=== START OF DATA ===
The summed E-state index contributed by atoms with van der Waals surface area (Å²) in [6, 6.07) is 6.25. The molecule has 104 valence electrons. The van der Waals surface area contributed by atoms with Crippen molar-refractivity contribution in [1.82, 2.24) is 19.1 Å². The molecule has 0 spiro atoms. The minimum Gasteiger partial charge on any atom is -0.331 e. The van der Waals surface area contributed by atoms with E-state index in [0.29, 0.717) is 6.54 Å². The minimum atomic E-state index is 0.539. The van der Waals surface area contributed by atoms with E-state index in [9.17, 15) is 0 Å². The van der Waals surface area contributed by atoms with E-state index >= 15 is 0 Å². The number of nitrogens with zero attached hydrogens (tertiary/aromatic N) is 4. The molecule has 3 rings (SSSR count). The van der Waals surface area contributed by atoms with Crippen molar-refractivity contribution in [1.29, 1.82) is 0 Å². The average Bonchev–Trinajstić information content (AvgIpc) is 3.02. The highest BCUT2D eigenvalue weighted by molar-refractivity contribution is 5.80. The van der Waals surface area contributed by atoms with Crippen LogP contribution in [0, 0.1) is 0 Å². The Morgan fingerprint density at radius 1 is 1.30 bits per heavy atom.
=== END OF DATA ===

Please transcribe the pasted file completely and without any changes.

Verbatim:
The summed E-state index contributed by atoms with van der Waals surface area (Å²) in [6, 6.07) is 6.25. The molecule has 104 valence electrons. The van der Waals surface area contributed by atoms with Crippen molar-refractivity contribution in [1.82, 2.24) is 19.1 Å². The molecule has 0 spiro atoms. The minimum Gasteiger partial charge on any atom is -0.331 e. The van der Waals surface area contributed by atoms with E-state index in [0.29, 0.717) is 6.54 Å². The minimum atomic E-state index is 0.539. The van der Waals surface area contributed by atoms with E-state index in [9.17, 15) is 0 Å². The van der Waals surface area contributed by atoms with E-state index >= 15 is 0 Å². The number of nitrogens with zero attached hydrogens (tertiary/aromatic N) is 4. The molecule has 3 rings (SSSR count). The van der Waals surface area contributed by atoms with Crippen molar-refractivity contribution in [1.29, 1.82) is 0 Å². The average Bonchev–Trinajstić information content (AvgIpc) is 3.02. The highest BCUT2D eigenvalue weighted by molar-refractivity contribution is 5.80. The van der Waals surface area contributed by atoms with Crippen LogP contribution in [0, 0.1) is 0 Å². The Morgan fingerprint density at radius 1 is 1.30 bits per heavy atom.